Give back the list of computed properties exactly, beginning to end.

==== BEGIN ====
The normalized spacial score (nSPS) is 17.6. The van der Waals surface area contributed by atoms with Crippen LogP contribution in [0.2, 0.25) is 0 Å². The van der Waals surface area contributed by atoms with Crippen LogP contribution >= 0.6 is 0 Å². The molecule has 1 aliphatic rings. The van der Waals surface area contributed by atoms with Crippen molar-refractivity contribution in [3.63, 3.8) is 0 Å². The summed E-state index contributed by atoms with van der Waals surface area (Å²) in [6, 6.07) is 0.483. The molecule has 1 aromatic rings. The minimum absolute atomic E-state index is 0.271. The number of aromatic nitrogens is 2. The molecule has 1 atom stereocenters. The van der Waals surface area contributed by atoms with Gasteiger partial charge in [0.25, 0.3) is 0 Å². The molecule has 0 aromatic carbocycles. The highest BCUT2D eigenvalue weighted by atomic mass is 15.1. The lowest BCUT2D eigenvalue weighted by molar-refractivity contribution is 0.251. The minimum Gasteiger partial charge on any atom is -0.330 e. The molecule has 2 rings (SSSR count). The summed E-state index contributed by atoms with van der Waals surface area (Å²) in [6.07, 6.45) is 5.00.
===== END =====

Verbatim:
The normalized spacial score (nSPS) is 17.6. The van der Waals surface area contributed by atoms with Crippen LogP contribution in [0.2, 0.25) is 0 Å². The van der Waals surface area contributed by atoms with Crippen LogP contribution >= 0.6 is 0 Å². The molecule has 1 aliphatic rings. The van der Waals surface area contributed by atoms with Crippen molar-refractivity contribution in [3.63, 3.8) is 0 Å². The summed E-state index contributed by atoms with van der Waals surface area (Å²) in [6, 6.07) is 0.483. The molecule has 1 aromatic rings. The minimum absolute atomic E-state index is 0.271. The number of aromatic nitrogens is 2. The molecule has 1 atom stereocenters. The van der Waals surface area contributed by atoms with Gasteiger partial charge in [0.25, 0.3) is 0 Å². The molecule has 0 aromatic carbocycles. The highest BCUT2D eigenvalue weighted by atomic mass is 15.1. The lowest BCUT2D eigenvalue weighted by molar-refractivity contribution is 0.251. The minimum Gasteiger partial charge on any atom is -0.330 e. The molecule has 2 rings (SSSR count). The summed E-state index contributed by atoms with van der Waals surface area (Å²) in [6.07, 6.45) is 5.00.